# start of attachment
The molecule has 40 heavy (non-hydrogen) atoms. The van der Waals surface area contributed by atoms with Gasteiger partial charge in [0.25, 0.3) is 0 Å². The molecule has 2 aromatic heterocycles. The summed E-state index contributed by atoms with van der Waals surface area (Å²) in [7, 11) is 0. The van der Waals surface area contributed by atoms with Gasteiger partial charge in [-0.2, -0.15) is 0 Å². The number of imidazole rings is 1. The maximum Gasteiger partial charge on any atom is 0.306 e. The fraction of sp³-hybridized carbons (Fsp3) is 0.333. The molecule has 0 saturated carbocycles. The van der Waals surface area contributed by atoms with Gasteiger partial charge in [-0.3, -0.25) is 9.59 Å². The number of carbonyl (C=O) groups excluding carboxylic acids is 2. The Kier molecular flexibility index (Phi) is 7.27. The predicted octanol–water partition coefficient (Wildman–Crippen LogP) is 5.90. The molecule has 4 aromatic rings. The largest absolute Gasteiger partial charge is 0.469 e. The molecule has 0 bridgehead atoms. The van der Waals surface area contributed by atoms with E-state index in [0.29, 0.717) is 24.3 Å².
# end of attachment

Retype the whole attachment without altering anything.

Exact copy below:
The molecule has 40 heavy (non-hydrogen) atoms. The van der Waals surface area contributed by atoms with Gasteiger partial charge in [0.25, 0.3) is 0 Å². The molecule has 2 aromatic heterocycles. The summed E-state index contributed by atoms with van der Waals surface area (Å²) in [7, 11) is 0. The van der Waals surface area contributed by atoms with Gasteiger partial charge in [-0.2, -0.15) is 0 Å². The number of imidazole rings is 1. The maximum Gasteiger partial charge on any atom is 0.306 e. The fraction of sp³-hybridized carbons (Fsp3) is 0.333. The molecule has 0 saturated carbocycles. The van der Waals surface area contributed by atoms with Gasteiger partial charge in [-0.3, -0.25) is 9.59 Å². The number of carbonyl (C=O) groups excluding carboxylic acids is 2. The Kier molecular flexibility index (Phi) is 7.27. The predicted octanol–water partition coefficient (Wildman–Crippen LogP) is 5.90. The molecule has 4 aromatic rings. The largest absolute Gasteiger partial charge is 0.469 e. The molecule has 0 bridgehead atoms. The van der Waals surface area contributed by atoms with E-state index in [0.29, 0.717) is 24.3 Å².